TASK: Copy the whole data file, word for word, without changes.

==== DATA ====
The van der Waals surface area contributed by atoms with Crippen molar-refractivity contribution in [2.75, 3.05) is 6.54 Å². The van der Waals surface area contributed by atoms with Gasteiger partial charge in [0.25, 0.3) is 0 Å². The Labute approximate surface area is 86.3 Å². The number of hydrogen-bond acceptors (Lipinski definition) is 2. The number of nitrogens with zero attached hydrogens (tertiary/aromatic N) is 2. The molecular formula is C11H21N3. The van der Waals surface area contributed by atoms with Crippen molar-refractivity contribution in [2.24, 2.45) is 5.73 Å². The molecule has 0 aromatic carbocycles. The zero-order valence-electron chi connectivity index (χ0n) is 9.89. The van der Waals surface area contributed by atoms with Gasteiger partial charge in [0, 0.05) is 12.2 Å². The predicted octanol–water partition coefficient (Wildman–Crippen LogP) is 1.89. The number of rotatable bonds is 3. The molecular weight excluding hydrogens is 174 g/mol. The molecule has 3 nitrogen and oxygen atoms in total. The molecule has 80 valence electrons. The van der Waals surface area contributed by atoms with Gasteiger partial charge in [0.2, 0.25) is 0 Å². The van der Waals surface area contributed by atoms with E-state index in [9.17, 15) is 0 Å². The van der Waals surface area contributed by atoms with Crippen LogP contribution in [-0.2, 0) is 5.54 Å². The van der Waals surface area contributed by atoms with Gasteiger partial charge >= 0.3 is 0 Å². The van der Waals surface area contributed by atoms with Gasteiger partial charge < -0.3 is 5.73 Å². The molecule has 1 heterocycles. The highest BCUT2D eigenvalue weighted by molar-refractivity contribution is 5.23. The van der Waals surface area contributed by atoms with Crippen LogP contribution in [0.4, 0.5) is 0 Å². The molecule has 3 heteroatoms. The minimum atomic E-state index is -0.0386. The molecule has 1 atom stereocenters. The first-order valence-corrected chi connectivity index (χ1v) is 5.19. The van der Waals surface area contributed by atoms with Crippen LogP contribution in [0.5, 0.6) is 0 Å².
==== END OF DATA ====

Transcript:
The van der Waals surface area contributed by atoms with Crippen molar-refractivity contribution in [2.75, 3.05) is 6.54 Å². The van der Waals surface area contributed by atoms with Gasteiger partial charge in [0.25, 0.3) is 0 Å². The Labute approximate surface area is 86.3 Å². The number of hydrogen-bond acceptors (Lipinski definition) is 2. The number of nitrogens with zero attached hydrogens (tertiary/aromatic N) is 2. The molecular formula is C11H21N3. The van der Waals surface area contributed by atoms with Crippen molar-refractivity contribution in [2.24, 2.45) is 5.73 Å². The molecule has 0 aromatic carbocycles. The zero-order valence-electron chi connectivity index (χ0n) is 9.89. The van der Waals surface area contributed by atoms with Gasteiger partial charge in [0, 0.05) is 12.2 Å². The predicted octanol–water partition coefficient (Wildman–Crippen LogP) is 1.89. The number of rotatable bonds is 3. The molecular weight excluding hydrogens is 174 g/mol. The molecule has 3 nitrogen and oxygen atoms in total. The molecule has 80 valence electrons. The van der Waals surface area contributed by atoms with Gasteiger partial charge in [0.2, 0.25) is 0 Å². The van der Waals surface area contributed by atoms with E-state index in [9.17, 15) is 0 Å². The van der Waals surface area contributed by atoms with Crippen LogP contribution in [-0.2, 0) is 5.54 Å². The van der Waals surface area contributed by atoms with Gasteiger partial charge >= 0.3 is 0 Å². The van der Waals surface area contributed by atoms with Gasteiger partial charge < -0.3 is 5.73 Å². The molecule has 1 heterocycles. The highest BCUT2D eigenvalue weighted by molar-refractivity contribution is 5.23. The van der Waals surface area contributed by atoms with Crippen LogP contribution in [0.4, 0.5) is 0 Å². The molecule has 3 heteroatoms. The minimum atomic E-state index is -0.0386. The molecule has 1 atom stereocenters. The first-order valence-corrected chi connectivity index (χ1v) is 5.19. The van der Waals surface area contributed by atoms with Crippen LogP contribution in [0.5, 0.6) is 0 Å².